The inspiring story of how one IB World School in Angola used their communication and leadership skills to help refugees from across the border in DR Congo.
Koby Adu-Bonnah is a Middle Years Programme (MYP) student at Luanda International School, in Angola. Last year, he and 15 fellow students organized donations of clothing, food, mosquito nets and toiletries for Congolese refugees in the north of their country. They also arranged for the donations to be delivered directly to the refugee camp.
Here, Koby explains how he and his colleagues used their communication and leadership skills to overcome the challenges of a major charity operation.
The success of any project depends on the purpose of the goal and the support of everyone on the team.
Despite the severity of the refugee situation in Angola, our student leadership group (called Kimbo) only first learned about it during an interview with Angola’s head of Catholic Relief Services.
When we raised awareness of the refugee situation in our school assembly, students were shocked to find out there were over 35,000 Congolese refugees in Angola’s Lunda Norte Province. We all felt compelled to do more for the refugees.
Getting started was not easy. At first, there was little enthusiasm among team members, including myself, as the thought of sending donations across Angola and ensuring that they got to the refugees seemed impossible.
But as we continued to push on, we slowly saw the project coming together. I became more active with the organization and took on more responsibility, and so did the rest of the team, as we knew that what we were doing would directly impact the lives of refugees who were forced to abandon their homes. It gave our project purpose.
Maintaining clear communication and following through was critical to the management of our project. For our collection drive, I personally communicated with the United Nations representative for Angola, Pier Paolo Balladelli. On top of this, I communicated with my other team members to keep them updated and motivated. Communication within the team was just as important as communication without.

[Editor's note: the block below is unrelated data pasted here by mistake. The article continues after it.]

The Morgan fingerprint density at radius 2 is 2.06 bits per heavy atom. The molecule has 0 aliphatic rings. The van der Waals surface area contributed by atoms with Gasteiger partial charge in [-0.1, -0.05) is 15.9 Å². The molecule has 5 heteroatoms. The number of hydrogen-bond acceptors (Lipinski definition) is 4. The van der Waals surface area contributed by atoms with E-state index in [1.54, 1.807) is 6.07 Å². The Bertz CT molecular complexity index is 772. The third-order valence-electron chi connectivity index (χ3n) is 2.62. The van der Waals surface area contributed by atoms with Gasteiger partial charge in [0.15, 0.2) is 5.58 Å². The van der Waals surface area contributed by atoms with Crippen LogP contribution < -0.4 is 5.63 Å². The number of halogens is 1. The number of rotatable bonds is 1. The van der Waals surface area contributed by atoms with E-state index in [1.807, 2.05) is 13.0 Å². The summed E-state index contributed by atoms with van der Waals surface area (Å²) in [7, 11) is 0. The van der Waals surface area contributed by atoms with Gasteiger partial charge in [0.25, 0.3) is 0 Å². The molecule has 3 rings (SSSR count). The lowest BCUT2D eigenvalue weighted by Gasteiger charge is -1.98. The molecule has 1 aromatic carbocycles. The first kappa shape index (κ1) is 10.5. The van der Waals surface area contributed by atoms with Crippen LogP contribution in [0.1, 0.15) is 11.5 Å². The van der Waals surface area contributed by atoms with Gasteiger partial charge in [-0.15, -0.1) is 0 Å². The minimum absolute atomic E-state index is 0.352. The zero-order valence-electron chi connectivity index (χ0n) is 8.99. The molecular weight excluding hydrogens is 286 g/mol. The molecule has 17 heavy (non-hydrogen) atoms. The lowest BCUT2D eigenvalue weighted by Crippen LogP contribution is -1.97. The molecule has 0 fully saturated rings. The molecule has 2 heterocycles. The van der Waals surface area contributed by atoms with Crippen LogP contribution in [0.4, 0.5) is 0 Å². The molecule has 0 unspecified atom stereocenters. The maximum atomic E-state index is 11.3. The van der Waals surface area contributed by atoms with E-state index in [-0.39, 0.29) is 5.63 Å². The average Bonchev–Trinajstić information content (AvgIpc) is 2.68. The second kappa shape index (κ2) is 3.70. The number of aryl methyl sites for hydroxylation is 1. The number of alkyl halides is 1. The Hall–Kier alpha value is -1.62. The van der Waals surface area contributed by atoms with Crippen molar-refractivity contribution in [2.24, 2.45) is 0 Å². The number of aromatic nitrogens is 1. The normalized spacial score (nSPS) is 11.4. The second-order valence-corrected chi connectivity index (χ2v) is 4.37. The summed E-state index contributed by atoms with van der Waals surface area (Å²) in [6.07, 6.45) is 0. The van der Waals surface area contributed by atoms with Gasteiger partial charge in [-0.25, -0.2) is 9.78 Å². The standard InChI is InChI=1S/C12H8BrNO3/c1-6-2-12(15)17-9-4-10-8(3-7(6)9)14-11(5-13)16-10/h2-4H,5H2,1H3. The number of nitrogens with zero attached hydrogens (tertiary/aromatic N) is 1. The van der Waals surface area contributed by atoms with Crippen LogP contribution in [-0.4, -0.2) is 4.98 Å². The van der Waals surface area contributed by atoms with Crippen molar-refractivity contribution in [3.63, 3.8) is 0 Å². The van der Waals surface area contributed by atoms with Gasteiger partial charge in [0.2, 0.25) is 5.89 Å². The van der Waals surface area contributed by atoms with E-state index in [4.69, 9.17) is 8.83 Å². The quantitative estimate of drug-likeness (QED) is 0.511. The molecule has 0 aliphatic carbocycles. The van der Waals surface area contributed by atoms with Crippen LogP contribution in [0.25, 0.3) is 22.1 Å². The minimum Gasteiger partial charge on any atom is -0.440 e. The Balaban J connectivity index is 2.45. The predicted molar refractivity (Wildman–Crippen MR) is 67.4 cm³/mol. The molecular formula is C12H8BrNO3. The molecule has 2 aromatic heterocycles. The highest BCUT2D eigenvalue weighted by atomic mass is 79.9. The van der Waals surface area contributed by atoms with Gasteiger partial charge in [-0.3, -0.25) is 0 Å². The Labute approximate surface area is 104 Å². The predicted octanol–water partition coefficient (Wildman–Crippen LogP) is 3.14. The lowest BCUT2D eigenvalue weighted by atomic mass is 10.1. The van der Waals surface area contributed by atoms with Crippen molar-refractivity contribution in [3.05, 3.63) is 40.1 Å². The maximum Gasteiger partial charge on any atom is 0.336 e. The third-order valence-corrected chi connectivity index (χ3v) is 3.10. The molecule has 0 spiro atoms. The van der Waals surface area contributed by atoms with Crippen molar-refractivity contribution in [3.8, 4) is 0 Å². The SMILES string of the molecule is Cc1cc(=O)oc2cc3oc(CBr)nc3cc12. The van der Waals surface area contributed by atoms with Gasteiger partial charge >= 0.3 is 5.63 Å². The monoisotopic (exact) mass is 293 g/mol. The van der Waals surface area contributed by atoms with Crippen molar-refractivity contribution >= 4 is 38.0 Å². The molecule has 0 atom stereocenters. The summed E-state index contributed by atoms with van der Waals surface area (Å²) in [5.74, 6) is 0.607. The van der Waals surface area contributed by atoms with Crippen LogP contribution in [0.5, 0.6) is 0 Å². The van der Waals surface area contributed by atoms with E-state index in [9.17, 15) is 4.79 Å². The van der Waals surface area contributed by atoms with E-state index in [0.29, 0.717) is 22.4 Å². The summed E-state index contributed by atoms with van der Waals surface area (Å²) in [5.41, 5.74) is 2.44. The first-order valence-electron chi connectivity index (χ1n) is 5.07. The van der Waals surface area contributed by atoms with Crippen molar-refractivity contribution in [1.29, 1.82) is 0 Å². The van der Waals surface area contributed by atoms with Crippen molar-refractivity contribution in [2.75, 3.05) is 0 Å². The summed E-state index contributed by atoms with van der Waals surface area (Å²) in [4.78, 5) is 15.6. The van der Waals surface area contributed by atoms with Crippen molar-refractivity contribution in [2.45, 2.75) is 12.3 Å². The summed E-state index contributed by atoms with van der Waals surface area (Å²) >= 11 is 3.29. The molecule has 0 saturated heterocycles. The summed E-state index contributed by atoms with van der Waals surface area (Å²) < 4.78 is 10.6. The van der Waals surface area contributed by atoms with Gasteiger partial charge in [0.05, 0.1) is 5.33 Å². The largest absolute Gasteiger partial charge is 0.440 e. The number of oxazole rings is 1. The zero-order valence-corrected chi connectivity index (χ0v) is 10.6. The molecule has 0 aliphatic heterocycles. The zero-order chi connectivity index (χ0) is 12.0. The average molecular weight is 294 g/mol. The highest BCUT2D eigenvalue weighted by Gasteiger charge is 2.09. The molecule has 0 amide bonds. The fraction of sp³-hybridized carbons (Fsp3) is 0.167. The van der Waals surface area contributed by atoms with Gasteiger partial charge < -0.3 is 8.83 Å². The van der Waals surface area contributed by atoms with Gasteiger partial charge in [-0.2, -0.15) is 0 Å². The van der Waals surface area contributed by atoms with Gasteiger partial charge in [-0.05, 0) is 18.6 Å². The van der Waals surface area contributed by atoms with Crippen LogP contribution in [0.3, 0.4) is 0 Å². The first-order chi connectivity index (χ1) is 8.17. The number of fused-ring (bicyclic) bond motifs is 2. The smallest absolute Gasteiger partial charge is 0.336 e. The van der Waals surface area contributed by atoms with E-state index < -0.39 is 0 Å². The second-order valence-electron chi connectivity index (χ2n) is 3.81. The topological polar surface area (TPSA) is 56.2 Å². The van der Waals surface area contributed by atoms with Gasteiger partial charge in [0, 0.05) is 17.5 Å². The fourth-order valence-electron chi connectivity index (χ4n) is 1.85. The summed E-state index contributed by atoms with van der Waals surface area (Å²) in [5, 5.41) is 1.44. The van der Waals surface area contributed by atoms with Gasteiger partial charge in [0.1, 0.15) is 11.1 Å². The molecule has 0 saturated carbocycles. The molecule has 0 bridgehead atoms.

Throughout a project, there will be times where things will not go as planned: people do not respond, events do not happen on time or as planned, and deadlines are not met.
When this happens, it is essential that someone steps up and leads the team to resolve problems efficiently. A community project will not be successful if every block in the road causes the plan to break down, and the team to fall.
The largest obstacle to our collection drive was transportation logistics. After our initial arrangements fell through, we coordinated this with the UN.
Unfortunately, the UN was not able to send a transport truck on the day. But, as a team, we quickly came up with another solution: we organised a school transport truck to send to them, and we personally loaded up the truck.
A vital part of any good project is to keep in mind that success is a team effort. Not only do you need to trust your team, but you need everyone on the team to give 100 per cent. When either of those conditions is not met, it creates more work for individuals in the team and reduces the potential for success.
Being a student leader is not tied to ability or skill. It is about connecting with, rather than commanding people. It requires high expectations from all members of the school community.
As a Year 11 student and an older member of Kimbo, the foremost thing expected of me by my teacher supervisors was commitment. I was also expected to be a strong role model to inspire the younger or less experienced members.
Younger students tend to look up to older students for guidance. This said, they expect the older students to be open to their ideas when feedback is needed; to be critical yet supportive in making decisions, and overall to treat them as equal members of the team.
Despite the challenges, being a student leader opens up numerous opportunities to develop new skills such as collaboration, public speaking and organisation.
I would encourage all students to take on the challenge when the opportunity arises.
Have you heard about #generationIB?
We invite IB students of all ages to showcase their projects and work to devise solutions to some of humanity’s greatest challenges—for new projects or those you’ve already completed—and share them online using #generationIB. For more information, visit www.ibo.org/50years/this-is-generationib.